Last week I wrote about a life-changing conclusion that the Israelites came to in Deuteronomy 1:27:
“Because the Lord hated us, he has brought us out of the land of Egypt, to give us into the hand of the Amorites, to destroy us.” (ESV)
I’m deeply persuaded that we, just like those in Deuteronomy 1, are always asking and answering five deeply theological questions. I want to expound upon these a bit more this week.
1. Is God Good?
When it comes to what is good, we struggle to align with God’s values. Because we want to be at the center, we define good as what is comfortable, predictable, and pleasurable. When difficulty comes our way, our default theological response will be to wonder why God is doing what he is doing and to question his goodness.
This is a dangerous trap. If you allow yourself to question God’s goodness, you will quit following his commands, and you will stop running to him for help because you will no longer rely on, follow, or seek the help of someone you cannot trust.
2. Will God Do What He Promised?
God’s promises are meant to move and motivate us. They should simultaneously blow our minds and settle our hearts. Yet many of us are in some state of spiritual paralysis because we no longer believe the promises of God.
As a result, we don’t have much reason to continue doing what God calls every one of his children to do. When doubt replaces trust, we will soon give up on all the disciplines of the Christian life.
3. Is God In Control?
At street-level, your world doesn’t appear to be under careful and wise control. At times, it seems totally out of control! It’s natural, therefore, to try and grab as much control over life as we can.
This reaction never results in a spiritually healthy place. It causes us to make decisions out of fear instead of faith. We try to rewind history or beat ourselves up with way too many “what if” scenarios. Nights where we turn off our minds and lie down and sleep in peace (Psalm 4:8) are few and far between.
4. Does God Have The Needed Power?
Scripture tells us that God comes to us with the same power by which he raised Christ from the dead (Ephesians 1:19-20).
I stood next to my mom’s bed after she had died and wished for one more conversation, wished I could hear her say “I love you” one more time, wished that she could squeeze my hand and say it would be okay. I wished with all that was in me for more, but she was gone, and I was powerless to do anything about it.
God’s power is so great that he rules life and death. So I can step into what is bigger than me because I know the One who is with me is bigger than what I am facing.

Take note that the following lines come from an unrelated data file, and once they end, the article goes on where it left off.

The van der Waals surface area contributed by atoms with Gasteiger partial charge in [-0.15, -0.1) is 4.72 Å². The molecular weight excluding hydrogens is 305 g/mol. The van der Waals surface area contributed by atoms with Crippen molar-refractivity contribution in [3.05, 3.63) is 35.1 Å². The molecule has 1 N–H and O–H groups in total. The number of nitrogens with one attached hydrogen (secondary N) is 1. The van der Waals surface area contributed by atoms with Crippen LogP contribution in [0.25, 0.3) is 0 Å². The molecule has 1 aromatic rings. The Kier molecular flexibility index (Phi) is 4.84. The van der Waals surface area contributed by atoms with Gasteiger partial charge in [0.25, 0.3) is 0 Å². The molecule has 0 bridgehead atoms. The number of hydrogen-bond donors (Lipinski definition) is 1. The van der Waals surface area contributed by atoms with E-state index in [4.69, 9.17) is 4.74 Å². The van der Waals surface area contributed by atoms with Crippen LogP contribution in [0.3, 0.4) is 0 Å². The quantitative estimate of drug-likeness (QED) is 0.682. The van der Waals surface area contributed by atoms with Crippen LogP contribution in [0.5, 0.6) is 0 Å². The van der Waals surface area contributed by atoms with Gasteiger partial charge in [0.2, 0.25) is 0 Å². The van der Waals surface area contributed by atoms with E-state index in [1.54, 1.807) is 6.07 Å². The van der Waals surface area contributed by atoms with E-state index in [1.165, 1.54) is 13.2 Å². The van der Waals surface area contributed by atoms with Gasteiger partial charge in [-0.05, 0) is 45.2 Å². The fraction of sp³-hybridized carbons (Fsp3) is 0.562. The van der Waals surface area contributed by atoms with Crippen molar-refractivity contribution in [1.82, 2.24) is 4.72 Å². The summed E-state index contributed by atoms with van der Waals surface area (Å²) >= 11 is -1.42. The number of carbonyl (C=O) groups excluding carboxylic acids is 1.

5. Does God Care About Me?
This is a question everyone asks:
- The bullied teenager
- The discouraged spouse
- The exhausted parent
- The lonely single
- The hard-working employee who suddenly lost their job
- The older person experiencing a fragile body
- The critically ill young person whose life has been forever changed
- The loyal congregant whose once vibrant church or pastor has lost their way
The Bible confronts you with the lavish nature of God’s mercy, love, patience, forbearance, grace, tenderness, and faithfulness. He never plays with you. He is never disloyal. He cares!
Tomorrow, or even later today, there is a good possibility that you will ask some or all of these questions. When you do, cry out for your Savior’s help.
He alone can open your eyes to his promises. His grace alone can bring peace to your soul.
1. Read the first full chapter of Deuteronomy again. What new insight did you gain the second time reading it, and how does it apply your situation, location, or relationships?
2. Pick a different question than the one you chose last week. When did you most recently ask this question, and what prompted you to ask it?
3. 3. How did you answer that question? Where did your answer find its inspiration or evidence?
4. How have you, unlike you Lord, failed to demonstrate goodness, strength, and faithfulness recently? How should you respond to your weakness, inability, and failure?
5. How has God proven his goodness, power, and faithfulness to you in the past? Why should this motivate and encourage you today? Be specific and apply it to what you’re facing right here, right now.
This content was originally posted by Dr. Paul Tripp on www.paultripp.com and was republished with permission.